New Campaigns

Client: Funtasia, Durham, Winston-Salem and Greensboro, N.C.
Agency: West & Vaughan, Durham, N.C.
Chief Creative Officer: Bill West
Creative Director/Art Director: Robert Shaw West
Copywriters: Francis George, Ian Reichenthal
Designer: Francis George Illustrator: Marc Inman
Guests at Funtasia amusement parks will not find themselves reeling from roller coasters or other “extreme” rides. The parks offer tamer diversions like miniature golf, go-carts and batting cages. So how does an agency jazz up such offerings to appeal to kids? With a little sex, violence and language–on the light side, that is. West & Vaughan created a series of four circus-like posters and ads to attract teens and pre-teens to Funtasia this summer. “A hole-in-one is a helluva lot more satisfying if your ball flies into a dinosaur’s mouth and shoots out his butt,” reads the poster on behalf of miniature golf. For go-carts: “Not as exciting as the real thing, but then again, your chances of hitting a wall and bursting into flames are much lower.” The batting cages execution appeals to libido-laden boys: “The only place you can take a date and be guaranteed a home run.” –Katy Eckmann Davis

Client: Generations Family Health Plan, Chapel Hill, N.C.
Agency: Craig Jackson & Partners, Chapel Hill
Creative Director/Art Director: Tom Gardner
Copywriter: Craig Jackson Illustrator:
Tim Gabor
A werewolf, a laughing man and matching sheep are among the illustrated cast of characters in a direct mail campaign for Generations Family Health Plan. The series of five postcards, developed by Craig Jackson & Partners, uses lengthy sarcastic headlines to set Generations apart from managed healthcare’s “monster companies, mad doctors, eerie behavior [and] shocking mergers,” per copy on the back of the werewolf piece. “No one has to tell you that the managed care market is in turmoil,” body copy continues. “What’s the best way to stop it? Don’t be a part of it. As a Generations broker, you can offer your clients an alternative to the monsters of managed care.” Another postcard, featuring a drawing of a man laughing hysterically, pokes fun at big companies that claim to be “different.” “We don’t want to spoil their fun or anything, but we may be the only managed care firm that can back it up,” flip-side copy states. A third card pairs two sheep with a headline about genetic engineering as applied to managed care companies–“How else could science explain so many perfect clones?” Generations’ point of difference is its smaller size and local ownership by WakeMed and University of North Carolina Hospitals. The six-week campaign, aimed at healthcare insurance brokers, launched in early June. –K.E.D.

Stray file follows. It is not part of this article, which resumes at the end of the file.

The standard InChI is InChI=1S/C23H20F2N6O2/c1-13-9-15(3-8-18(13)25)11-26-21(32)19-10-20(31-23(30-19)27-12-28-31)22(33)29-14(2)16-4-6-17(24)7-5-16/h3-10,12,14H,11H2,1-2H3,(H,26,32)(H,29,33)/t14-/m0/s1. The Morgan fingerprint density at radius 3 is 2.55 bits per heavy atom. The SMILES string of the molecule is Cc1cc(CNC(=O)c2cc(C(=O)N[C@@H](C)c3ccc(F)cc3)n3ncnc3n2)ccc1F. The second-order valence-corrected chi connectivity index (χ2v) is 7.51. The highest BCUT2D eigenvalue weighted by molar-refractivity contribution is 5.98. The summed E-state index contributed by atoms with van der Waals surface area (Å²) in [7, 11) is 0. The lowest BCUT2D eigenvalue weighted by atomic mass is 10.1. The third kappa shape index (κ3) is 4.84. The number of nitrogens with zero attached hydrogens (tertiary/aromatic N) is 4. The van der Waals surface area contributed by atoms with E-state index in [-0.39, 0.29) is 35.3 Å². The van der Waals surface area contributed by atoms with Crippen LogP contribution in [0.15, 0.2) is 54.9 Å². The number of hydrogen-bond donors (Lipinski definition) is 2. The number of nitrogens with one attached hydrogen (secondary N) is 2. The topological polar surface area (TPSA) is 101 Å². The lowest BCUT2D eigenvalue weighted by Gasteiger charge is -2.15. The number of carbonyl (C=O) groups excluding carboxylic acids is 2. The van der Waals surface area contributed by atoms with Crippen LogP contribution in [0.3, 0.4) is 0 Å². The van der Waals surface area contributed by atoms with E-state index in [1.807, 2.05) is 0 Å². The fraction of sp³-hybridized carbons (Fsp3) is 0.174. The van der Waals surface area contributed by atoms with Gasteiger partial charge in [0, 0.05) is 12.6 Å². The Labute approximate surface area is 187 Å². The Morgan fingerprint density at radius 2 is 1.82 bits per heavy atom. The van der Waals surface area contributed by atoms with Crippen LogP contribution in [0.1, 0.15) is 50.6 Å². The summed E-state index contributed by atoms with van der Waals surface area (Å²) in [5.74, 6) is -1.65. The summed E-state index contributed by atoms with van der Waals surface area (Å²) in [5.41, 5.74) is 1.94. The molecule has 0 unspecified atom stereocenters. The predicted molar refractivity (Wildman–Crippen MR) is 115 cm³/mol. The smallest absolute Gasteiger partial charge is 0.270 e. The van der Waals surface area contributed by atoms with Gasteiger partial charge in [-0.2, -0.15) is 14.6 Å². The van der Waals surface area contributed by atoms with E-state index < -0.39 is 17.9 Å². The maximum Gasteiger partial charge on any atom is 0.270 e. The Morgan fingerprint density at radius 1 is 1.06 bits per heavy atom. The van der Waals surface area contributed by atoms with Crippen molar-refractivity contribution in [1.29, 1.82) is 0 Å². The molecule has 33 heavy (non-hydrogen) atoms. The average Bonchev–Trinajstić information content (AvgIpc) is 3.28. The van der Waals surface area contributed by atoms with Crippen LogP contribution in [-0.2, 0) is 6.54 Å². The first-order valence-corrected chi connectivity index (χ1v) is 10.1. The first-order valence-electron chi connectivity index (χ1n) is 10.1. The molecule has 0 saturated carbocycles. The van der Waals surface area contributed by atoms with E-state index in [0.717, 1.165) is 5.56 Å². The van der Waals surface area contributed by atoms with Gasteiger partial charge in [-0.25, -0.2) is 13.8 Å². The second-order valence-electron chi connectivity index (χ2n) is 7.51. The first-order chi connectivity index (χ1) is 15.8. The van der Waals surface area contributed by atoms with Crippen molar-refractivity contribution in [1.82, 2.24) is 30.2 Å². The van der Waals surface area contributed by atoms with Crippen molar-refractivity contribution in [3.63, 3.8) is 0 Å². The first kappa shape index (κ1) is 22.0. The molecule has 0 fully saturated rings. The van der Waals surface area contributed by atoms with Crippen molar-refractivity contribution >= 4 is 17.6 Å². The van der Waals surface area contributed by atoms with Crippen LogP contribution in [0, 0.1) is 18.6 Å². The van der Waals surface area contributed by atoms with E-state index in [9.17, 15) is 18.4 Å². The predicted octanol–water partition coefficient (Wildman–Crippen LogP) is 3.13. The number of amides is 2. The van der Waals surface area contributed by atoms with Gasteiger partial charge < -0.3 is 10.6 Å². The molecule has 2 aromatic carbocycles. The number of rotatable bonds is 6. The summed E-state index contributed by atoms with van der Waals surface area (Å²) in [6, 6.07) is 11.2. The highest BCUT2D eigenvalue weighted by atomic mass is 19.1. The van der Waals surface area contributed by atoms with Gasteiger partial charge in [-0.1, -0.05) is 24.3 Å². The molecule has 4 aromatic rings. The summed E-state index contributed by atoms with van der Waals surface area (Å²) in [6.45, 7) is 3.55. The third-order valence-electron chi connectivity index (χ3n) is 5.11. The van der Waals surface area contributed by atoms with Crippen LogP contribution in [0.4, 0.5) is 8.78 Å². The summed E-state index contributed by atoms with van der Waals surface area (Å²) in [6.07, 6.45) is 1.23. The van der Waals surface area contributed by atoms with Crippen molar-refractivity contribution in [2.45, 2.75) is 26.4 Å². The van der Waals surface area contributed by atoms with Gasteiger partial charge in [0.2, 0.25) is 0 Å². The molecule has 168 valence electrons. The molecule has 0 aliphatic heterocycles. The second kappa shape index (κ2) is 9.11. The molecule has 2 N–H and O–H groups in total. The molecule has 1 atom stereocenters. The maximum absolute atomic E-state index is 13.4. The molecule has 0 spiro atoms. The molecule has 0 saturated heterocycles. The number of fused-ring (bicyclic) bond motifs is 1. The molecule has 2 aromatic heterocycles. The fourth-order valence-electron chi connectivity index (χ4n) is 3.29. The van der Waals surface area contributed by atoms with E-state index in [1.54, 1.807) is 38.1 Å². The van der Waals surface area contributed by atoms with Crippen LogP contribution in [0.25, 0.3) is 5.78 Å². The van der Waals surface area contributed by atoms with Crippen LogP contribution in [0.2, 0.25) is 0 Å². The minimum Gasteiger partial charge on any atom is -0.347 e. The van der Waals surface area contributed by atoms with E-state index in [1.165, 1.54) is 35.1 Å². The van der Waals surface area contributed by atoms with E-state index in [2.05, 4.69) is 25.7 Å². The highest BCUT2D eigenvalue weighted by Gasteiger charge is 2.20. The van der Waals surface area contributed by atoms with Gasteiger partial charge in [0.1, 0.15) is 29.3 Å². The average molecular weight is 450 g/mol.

Client: Viking Range Corp., Greenwood, Miss.
Agency: The Ramey Agency, Jackson, Miss.
Creative Director/Copywriter: Shawn Wood
Art Director: Mark Moore Agency Producer: Lesa Trotter
Director: Bruce Wolf
In three television spots for Viking Range Corp., The Ramey Agency positions the client’s line of commercial-style equipment for home kitchens as objects of desire. In “Couple,” viewers see various breakfasts being prepared in a Viking Range-equipped kitchen while hearing a man and woman who just woke up having a playful argument over who gets to cook. The idea is that the drudgery of preparing the morning meal is eliminated because the couple has a Viking Range kitchen. A second spot, “New York City,” uses some of the same visuals while the announcer talks about the many places the kitchen could be before revealing it is on a sound stage in New York. Consumers can get the appliances where the production company did, as the final frame flashes the client’s Web address so viewers can locate their local Viking Range dealer. The campaign marks the first time the client has taken its message to television. The spots are running exclusively on cable TV’s Food Network and will do so through the balance of 1998. A print version of the effort broke in March of this year. –Jim Osterman